Sat May 18, 2013
by Hugh Whelchel
Resurgence roundup, 5/17/13
Fri May 17, 2013
Grace all the way
Wed May 15, 2013
by Justin Holcomb
How to be on mission in the city
Wed May 15, 2013
by Stephen Um
How to love people well
Tue May 14, 2013
by Dave Bruskas
Today's Benefit From Yesterday's Theology
Part of what makes the church who it is today is knowing where we came from.
Historical theology is the study of the interpretation of Scripture and the formulation of doctrine by the church of the past. Such concentration on the accumulated wisdom of the ages provides great benefit to Christians and churches today as they seek to live faithfully and obediently for Jesus Christ.
An understanding of historical theology is important because it:
- Helps the church distinguish between orthodoxy and heresy. For example, there is much debate over Rob Bell’s claim in Love Wins that the church has always entertained the idea that all human beings may eventually be saved. Familiarity with historical theology would help you to see how inaccurate his claim is.
- Provides the church with sound biblical interpretations and theological formulations. Most of what we believe today about the Trinity (three persons, one Godhead) and the person of Christ (fully God and fully human) was good doctrine hammered out in the earliest centuries of the church’s existence. Such work is an amazing legacy handed down to us from the past, and it becomes known through historical theology.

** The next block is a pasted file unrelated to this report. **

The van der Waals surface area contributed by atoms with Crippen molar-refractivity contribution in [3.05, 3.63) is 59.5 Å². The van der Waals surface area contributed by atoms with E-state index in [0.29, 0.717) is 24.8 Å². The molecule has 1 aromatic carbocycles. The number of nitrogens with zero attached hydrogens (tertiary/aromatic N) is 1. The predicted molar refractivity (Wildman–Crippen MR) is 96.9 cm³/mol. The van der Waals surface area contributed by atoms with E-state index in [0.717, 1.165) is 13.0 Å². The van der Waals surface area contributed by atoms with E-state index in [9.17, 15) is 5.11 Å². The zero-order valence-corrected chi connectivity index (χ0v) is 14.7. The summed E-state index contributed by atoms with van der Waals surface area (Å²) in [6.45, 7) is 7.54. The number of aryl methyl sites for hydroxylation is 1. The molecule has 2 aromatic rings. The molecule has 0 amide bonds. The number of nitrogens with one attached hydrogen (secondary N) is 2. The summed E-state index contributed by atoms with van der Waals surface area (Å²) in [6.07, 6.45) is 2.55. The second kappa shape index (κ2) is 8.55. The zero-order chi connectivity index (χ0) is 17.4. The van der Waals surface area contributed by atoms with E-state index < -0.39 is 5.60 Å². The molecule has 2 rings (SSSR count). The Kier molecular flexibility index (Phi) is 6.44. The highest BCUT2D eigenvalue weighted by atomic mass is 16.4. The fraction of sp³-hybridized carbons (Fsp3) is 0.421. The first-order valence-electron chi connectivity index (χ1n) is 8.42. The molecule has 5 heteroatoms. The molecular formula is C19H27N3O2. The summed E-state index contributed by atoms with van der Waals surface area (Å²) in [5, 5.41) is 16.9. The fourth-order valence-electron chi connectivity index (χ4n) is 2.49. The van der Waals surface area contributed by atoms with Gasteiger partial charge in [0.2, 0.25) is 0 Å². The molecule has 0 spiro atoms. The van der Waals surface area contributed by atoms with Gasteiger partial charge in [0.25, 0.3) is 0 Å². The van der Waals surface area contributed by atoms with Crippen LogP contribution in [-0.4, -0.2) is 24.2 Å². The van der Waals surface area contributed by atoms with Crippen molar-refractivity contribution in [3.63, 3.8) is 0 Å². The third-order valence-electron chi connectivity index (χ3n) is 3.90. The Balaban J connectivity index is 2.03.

- Presents stellar examples of faith, courage, hope, love, and obedience. Personally, I’m emboldened by reading about martyrs who refused to deny their faith in Christ in exchange for their physical life. And I’m centered by reading about church leaders who championed biblical truth even though it cost them their reputation and career. Historical theology puts us into contact with these heroes of the faith.
...we have this tragic idea that we can pick and choose our doctrines like we pick and choose our clothes or fast-food meals.
- Protects the church against the individualism that is so rampant today. Given our current situation of a consumerist mentality, an insistence on individual rights, an emphasis on personal autonomy, and a pronounced sense of entitlement, we have this tragic idea that we can pick and choose our doctrines like we pick and choose our clothes or fast-food meals. Historical theology reminds us we can’t just select the doctrines we like (“God loves everyone,” “Christ offers forgiveness of sins”) and reject those we don’t like (“God hates sin,” “the wicked will face eternal punishment in hell”), thus giving in to our sinful propensities.
- Encourages the church to focus on the essentials of the faith, that is, on those areas that have been emphasized repeatedly throughout the history of the church. We may lament that theology is so divisive, but historical theology reminds us there is much that unites us rather than divides us.
- Provides the church today with the joyful sense of belonging to the church of the past. One of the reasons evangelical Christians are attracted to the Catholic Church is because of its connection to the past; it seems deeply rooted in history. But our evangelical churches possess this legacy as well, because, according to John Stoughton in his book, An Introduction to Historical Theology, historical theology “attaches us to former generations, and inspires us with satisfaction and joy to find that in the substance of evangelical faith and sentiment we are one with the Church of all ages.” Through historical theology, evangelical churches today are heir to a great legacy that can provide a sense of rootedness with the past.
For more on this, check out Gregg Allison's new book, Historical Theology: An Introduction to Christian Doctrine